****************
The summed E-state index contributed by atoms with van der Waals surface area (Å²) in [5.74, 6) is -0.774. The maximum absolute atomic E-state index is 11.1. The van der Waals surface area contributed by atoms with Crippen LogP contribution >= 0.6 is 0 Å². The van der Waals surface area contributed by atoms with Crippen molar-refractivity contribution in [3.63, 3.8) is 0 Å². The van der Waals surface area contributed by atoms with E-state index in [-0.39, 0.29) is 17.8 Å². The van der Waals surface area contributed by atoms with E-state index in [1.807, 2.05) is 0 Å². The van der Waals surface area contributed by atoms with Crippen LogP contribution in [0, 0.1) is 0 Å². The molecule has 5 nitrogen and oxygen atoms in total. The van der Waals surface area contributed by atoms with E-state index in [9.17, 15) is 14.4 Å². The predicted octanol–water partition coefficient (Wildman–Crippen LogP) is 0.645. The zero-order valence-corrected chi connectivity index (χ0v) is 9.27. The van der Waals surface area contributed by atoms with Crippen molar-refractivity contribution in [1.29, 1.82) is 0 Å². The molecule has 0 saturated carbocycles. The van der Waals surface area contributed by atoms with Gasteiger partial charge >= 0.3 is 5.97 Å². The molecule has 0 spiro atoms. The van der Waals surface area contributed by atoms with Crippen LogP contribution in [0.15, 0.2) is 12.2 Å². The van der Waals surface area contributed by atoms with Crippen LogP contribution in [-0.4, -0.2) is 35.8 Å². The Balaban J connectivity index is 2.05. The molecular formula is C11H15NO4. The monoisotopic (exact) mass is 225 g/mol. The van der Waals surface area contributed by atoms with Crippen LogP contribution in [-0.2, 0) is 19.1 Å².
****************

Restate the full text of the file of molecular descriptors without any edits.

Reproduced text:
The summed E-state index contributed by atoms with van der Waals surface area (Å²) in [5.74, 6) is -0.774. The maximum absolute atomic E-state index is 11.1. The van der Waals surface area contributed by atoms with Crippen LogP contribution >= 0.6 is 0 Å². The van der Waals surface area contributed by atoms with Crippen molar-refractivity contribution in [3.63, 3.8) is 0 Å². The van der Waals surface area contributed by atoms with E-state index in [-0.39, 0.29) is 17.8 Å². The van der Waals surface area contributed by atoms with E-state index in [1.807, 2.05) is 0 Å². The van der Waals surface area contributed by atoms with Crippen LogP contribution in [0, 0.1) is 0 Å². The molecule has 5 nitrogen and oxygen atoms in total. The van der Waals surface area contributed by atoms with E-state index in [9.17, 15) is 14.4 Å². The predicted octanol–water partition coefficient (Wildman–Crippen LogP) is 0.645. The zero-order valence-corrected chi connectivity index (χ0v) is 9.27. The van der Waals surface area contributed by atoms with Crippen molar-refractivity contribution in [1.29, 1.82) is 0 Å². The molecule has 0 saturated carbocycles. The van der Waals surface area contributed by atoms with Gasteiger partial charge >= 0.3 is 5.97 Å². The molecule has 0 spiro atoms. The van der Waals surface area contributed by atoms with Crippen LogP contribution in [0.15, 0.2) is 12.2 Å². The van der Waals surface area contributed by atoms with Crippen LogP contribution in [-0.4, -0.2) is 35.8 Å². The Balaban J connectivity index is 2.05. The molecular formula is C11H15NO4. The monoisotopic (exact) mass is 225 g/mol. The van der Waals surface area contributed by atoms with Crippen LogP contribution in [-0.2, 0) is 19.1 Å².